Author Topic: New chickens & hints for permaculture at 49 deg North  (Read 652 times)

Offline NorIDhunter

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New chickens & hints for permaculture at 49 deg North
« on: November 17, 2012, 08:09:35 AM »
Hey all,
Though we had chickens, ducks and other poultry in the past, it was always part of the traditional "coop & run" system that depended on outside input and we got rid of them years ago. But after listening to Jack and Geoff and seeing how they can be used more sustainably, ie tractors, paddocks etc I want to try again.

A friend of mine needed an alder tree in her yard cut down and in return (along with getting to keep the wood for smoking meats!!  8) ) she gave me 3 laying Silver Laced Wyandotte hens! I've built a 3' H x 3' W x 16' L coop against the west wall in my greenhouse for now but am looking to avoid as much purchased food as possible after a transitional period (she fed them Purina Layena pellets) as well as get them some exercise. The main problem is that winter is here in North Idaho and we do get 4'+ of snow cover on a regular annual basis. Also I live out in the woods and the predators get mighty hungry so keeping them safe will be a MAJOR concern. A secure tractor seems to be the best arrangement and I'm in the process of getting some materials together. There's only the "Huntress" and I in the household, besides the 5 dogs, so there aren't going to be a whole lot of table scraps to share with them.

If anyone in the northlands has "sustainable chicken wintering experience" to share or can point me to some good threads here or other links, Id greatly appreciate it. I've already gotten 5 eggs off of my new "girls"  ;) over the past week and it's SO nice to be eating fresh eggs again, even if they aren't from "scratch". Thanks in advance for your help!!  :)
Got to keep on keepin on

Offline NorIDhunter

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Re: New chickens & hints for permaculture at 49 deg North
« Reply #1 on: November 17, 2012, 09:23:49 AM »
Just a couple of pix of the hens and where I have them for now.
South end


North end


I plan to add a "doggie door" at the clear/south end for easy loading into a tractor and some roosts this weekend as time/weather permits. Other suggestions gratefully accepted.
Got to keep on keepin on

Offline FromScratchWoman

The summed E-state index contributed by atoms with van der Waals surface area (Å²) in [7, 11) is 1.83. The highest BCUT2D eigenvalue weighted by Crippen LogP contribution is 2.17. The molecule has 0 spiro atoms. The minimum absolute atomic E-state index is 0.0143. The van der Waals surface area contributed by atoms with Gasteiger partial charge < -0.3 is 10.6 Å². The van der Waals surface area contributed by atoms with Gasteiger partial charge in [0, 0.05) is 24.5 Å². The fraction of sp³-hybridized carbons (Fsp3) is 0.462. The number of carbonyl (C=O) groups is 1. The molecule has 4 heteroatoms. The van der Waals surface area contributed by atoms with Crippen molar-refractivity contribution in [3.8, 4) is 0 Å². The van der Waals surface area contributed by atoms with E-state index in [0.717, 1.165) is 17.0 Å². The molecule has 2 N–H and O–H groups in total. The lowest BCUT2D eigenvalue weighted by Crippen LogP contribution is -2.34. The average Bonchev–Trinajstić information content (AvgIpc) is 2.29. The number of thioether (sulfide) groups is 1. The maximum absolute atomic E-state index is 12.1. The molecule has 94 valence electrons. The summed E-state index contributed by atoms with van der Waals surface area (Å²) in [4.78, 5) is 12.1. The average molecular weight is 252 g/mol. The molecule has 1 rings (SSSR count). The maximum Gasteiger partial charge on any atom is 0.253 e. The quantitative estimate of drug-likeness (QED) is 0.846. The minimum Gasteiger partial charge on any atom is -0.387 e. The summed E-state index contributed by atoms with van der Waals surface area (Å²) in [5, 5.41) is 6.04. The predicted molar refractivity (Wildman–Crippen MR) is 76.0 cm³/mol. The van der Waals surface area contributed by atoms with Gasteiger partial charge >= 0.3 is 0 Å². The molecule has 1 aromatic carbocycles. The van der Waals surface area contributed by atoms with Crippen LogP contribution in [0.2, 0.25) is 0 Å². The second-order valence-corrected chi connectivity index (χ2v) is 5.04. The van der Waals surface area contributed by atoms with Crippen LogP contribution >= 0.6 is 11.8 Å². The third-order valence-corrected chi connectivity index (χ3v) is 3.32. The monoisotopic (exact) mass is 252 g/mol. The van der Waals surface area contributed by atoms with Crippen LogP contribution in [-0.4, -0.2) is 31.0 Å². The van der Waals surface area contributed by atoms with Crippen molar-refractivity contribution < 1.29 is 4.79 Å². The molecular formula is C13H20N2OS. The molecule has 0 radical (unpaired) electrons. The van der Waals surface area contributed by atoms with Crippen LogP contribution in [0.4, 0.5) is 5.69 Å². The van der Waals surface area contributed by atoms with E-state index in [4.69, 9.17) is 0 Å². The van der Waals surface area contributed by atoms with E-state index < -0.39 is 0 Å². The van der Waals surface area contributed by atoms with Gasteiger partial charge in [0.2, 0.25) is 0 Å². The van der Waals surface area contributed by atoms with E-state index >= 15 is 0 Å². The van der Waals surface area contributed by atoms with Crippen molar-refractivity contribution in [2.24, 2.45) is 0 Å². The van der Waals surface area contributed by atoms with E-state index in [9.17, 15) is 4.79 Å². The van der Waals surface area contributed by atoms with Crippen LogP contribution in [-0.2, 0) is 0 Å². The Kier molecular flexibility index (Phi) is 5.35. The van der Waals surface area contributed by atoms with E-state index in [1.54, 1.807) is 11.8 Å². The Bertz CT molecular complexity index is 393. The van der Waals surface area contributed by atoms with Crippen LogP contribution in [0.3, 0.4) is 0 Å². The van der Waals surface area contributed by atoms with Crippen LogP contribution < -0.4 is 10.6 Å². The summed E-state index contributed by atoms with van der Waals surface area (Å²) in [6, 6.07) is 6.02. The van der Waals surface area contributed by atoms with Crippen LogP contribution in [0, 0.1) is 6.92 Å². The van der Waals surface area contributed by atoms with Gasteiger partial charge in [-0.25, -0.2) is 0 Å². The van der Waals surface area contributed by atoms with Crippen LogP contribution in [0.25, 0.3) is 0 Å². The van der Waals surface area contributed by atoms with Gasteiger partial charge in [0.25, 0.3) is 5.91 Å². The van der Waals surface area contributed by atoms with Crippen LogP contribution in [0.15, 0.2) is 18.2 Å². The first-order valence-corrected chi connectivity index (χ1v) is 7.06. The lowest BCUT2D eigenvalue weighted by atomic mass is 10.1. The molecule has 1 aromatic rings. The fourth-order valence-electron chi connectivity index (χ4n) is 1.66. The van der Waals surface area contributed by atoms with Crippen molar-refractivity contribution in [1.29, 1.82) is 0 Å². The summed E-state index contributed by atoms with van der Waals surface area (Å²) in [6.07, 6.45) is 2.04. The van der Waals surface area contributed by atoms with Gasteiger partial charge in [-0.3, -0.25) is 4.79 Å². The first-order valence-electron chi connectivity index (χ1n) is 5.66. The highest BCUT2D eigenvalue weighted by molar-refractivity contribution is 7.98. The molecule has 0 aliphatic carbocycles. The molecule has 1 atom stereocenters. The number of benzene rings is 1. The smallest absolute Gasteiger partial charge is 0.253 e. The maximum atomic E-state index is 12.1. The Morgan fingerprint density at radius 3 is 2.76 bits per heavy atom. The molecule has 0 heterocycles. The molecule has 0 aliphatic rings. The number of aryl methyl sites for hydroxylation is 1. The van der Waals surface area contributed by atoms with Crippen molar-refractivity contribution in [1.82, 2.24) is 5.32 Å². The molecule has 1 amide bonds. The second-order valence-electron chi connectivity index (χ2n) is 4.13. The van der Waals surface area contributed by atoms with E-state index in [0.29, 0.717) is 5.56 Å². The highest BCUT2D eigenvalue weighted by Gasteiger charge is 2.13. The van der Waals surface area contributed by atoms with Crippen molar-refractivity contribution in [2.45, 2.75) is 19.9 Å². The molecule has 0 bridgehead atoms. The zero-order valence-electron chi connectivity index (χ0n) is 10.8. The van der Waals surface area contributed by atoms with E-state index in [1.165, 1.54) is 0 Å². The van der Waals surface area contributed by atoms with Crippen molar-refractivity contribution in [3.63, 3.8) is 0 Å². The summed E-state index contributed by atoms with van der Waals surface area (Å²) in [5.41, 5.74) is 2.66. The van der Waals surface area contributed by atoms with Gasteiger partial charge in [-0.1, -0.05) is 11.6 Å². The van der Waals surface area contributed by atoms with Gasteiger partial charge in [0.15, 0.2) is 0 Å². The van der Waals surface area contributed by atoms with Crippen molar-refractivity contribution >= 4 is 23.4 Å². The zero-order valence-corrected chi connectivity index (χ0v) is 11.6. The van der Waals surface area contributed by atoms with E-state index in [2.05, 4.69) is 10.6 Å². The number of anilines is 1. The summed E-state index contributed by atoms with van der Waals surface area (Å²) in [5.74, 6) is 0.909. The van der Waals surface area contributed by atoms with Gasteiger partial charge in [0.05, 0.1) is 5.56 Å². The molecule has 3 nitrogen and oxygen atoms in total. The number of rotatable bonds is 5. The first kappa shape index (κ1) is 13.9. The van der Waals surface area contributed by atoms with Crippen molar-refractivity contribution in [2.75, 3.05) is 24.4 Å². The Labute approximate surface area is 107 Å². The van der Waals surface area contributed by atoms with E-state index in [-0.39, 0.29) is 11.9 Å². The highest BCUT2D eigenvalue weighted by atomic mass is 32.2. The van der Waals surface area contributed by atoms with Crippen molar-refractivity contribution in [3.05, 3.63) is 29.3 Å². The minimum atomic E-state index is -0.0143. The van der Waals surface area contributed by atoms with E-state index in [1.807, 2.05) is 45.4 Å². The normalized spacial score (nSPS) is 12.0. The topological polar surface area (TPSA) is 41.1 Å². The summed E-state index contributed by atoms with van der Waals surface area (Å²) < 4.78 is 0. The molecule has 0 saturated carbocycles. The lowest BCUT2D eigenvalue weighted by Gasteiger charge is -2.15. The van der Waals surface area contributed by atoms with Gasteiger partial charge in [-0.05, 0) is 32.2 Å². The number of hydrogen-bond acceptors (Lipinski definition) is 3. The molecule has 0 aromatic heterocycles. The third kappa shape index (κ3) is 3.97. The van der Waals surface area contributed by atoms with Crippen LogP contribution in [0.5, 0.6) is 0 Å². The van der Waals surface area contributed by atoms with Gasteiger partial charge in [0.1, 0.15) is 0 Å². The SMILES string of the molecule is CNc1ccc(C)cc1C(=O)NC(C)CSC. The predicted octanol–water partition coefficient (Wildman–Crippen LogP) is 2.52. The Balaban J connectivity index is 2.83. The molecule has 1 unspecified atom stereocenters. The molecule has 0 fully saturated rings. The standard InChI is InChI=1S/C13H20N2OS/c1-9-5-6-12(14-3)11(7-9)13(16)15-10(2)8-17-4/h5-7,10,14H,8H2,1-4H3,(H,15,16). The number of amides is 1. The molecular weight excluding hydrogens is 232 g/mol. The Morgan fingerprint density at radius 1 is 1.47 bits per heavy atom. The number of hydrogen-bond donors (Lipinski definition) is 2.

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Re: New chickens & hints for permaculture at 49 deg North
« Reply #2 on: November 17, 2012, 10:12:58 AM »
Well seeing as how layer pellets are pretty much just protine for your gals and you don't have a huge flock to feed worms would be a very easy way to forgo buying layer pellets.. and you can feed worms pretty much just cardboard.. obviously save your egg shells crush and feed back to you hens(they will still need calcium supplement i.e. oyster shell) you can tractor to your hearts content but you know as well as I  (WAY UP IN NE OR) in winter there is not a whole lot of hope for that tractor allowing them to eat enough to keep warm let alone lay eggs.. I would put an add up on Craig's list asking for bulk grain two 55 gallon barrels full and you don't mind if it has some gravel in it(from when they spill while loading into silos) would last you through winter and into spring..as for predators and a tractor that's hard because no matter how sturdy you make it its not secure on the ground level if you know what i mean easy to dig under or flip over..and anything strong enough wire wise on the bottom to keep things out will be to thick for the ladies to forage right and when they try and scratch they can rip a toe nail off :-\ for the summer i personally would build two large outdoor enclosures a rotate them not letting them stay on one more than a week and watering the unused side well to get the grass and bugs to come back... just my .02
"We are buried beneath the weight of information, which is being confused with knowledge; quantity is being confused with abundance and wealth with happiness.

We are monkeys with money and guns."
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Offline NorIDhunter

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Re: New chickens & hints for permaculture at 49 deg North
« Reply #3 on: November 17, 2012, 10:43:17 AM »
Thanks for the feedback FromScratchWoman. Yeah, I know that very soon letting the hens forage will be all but impossible but I hope to get them out in the garden and my "woody bed" for at least a bit before much more snow flies as temps are "supposed to"  ::) remain above freezing for the next week or so.